D. None of the Above: Urge your college kids to call you...

D. None of the Above: Urge your college kids to call you on the way to class

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By Daniel Dunaief

Daniel Dunaief

If your daughter or son is about to graduate from high school in a few months, congratulations.

You will undoubtedly reflect on the many wonderful things, and maybe some that were not so magnificent, along the way, as he or she grew up, embraced you, emulated the way you talked, walked or ordered dinner at a restaurant, pushed you away, decided your existence was embarrassing, your breath was intolerable and your voice was like nails on a chalkboard, until he or she rediscovered some of your finer, or at least more tolerable, qualities.

Yes, the relationship between parents and children can and often does move closer and further away. If we’re lucky, the invisible rubber band only stretches so far before parent, child or both close the distance.

Some time this summer, those spectacular people who made you so proud will likely push you away again.

This, from what we experienced and what others have told us, is completely natural and is a way for them to assert their independence and prepare you for the moment you go up to their suddenly empty room and they are no longer in it screaming at you to “Get out, leave me alone, can’t you bother someone else?”

It’s a wonderful, terrible reality when their room is as clean or messy as it was when they left it, with their trophies, ribbons, pictures or abandoned former toys waiting, as if in an animated movie, until a young family who doesn’t mind hand-me-downs revives them.

These graduates will receive advice over the next several months. A graduation speaker will likely offer them important nuggets about being true to themselves, about challenging themselves to do something safe but outside their comfort zone, and about not being afraid to fail.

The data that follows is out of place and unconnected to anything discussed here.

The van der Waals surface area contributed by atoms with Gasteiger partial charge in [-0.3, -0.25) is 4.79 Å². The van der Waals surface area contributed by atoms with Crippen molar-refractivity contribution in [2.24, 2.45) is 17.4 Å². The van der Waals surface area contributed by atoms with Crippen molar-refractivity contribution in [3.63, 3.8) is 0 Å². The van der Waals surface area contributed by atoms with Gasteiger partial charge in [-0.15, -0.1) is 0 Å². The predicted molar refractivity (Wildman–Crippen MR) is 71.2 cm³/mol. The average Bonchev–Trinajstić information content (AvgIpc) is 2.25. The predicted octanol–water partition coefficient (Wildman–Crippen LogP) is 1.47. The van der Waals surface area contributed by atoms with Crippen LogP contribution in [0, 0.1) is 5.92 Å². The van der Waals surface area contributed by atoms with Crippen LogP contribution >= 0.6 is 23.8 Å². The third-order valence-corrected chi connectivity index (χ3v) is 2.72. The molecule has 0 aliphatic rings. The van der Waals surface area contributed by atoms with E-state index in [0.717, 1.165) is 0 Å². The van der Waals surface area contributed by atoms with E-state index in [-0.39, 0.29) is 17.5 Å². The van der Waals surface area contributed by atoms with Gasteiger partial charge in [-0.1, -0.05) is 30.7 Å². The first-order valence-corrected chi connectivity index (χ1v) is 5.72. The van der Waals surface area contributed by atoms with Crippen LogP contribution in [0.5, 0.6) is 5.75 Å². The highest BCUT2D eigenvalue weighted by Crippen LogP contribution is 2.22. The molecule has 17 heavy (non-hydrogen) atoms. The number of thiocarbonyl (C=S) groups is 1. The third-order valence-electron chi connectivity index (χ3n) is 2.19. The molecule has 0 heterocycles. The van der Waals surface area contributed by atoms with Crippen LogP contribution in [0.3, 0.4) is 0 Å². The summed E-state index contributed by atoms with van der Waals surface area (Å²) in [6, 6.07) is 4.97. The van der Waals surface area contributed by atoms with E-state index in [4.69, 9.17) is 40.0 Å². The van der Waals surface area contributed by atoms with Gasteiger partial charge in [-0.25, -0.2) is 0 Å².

And a particularly helpful graduation speaker might also urge them to clap for you and for everyone else who made this achievement possible.

The speaker will suggest that they stay in touch with you when they go away. That, as it turns out, is not as easy as it sounds, nor is it a guarantee.

Not hearing from your kids for any length of time can and often is somehow even more challenging than the time they and their friends removed their footwear after a sporting event and made the air so toxic in a confined car that we opened the window in 20 degree weather so we could breathe.

A graduation speaker, friends, and family might suggest that you establish a minimum of a once-a-week call. That is good advice and can and does establish guidelines and expectations for a child you’re sending out into a world with new challenges and, at times, unfortunate temptations.

“Sure, let’s go to a party on Tuesday night. I have a few hours to study after the party before my midterm on Wednesday at 8 am.”

Whoops, bad idea, but they’ll learn that lesson the hard way.

Amid all the other advice or rules parents might give their children before they wish them the best and try to stop picturing them as five-year-olds toddling off with their colorful backpacks into kindergarten is to make sure they stay in regular contact.

The rules we established when our children were four and we didn’t allow them to cross streets without holding our hands might change when they go to college, but we still have an opportunity to create new ones for our children.

No one suggested we encourage our children or our nephews to call us when they were walking to class. And yet, in those moments when they called to catch up, hearing their voices on the way to school, with the sound of birds chirping in the background, gave us an opportunity to connect.

Not only that, those calls helped narrow the geographic distance between our nieces, nephews and children and us while also allowing the rubber band to slacken, bringing us closer to these people we love unconditionally who will, hopefully, one day bring whatever family can attend together to celebrate another graduation.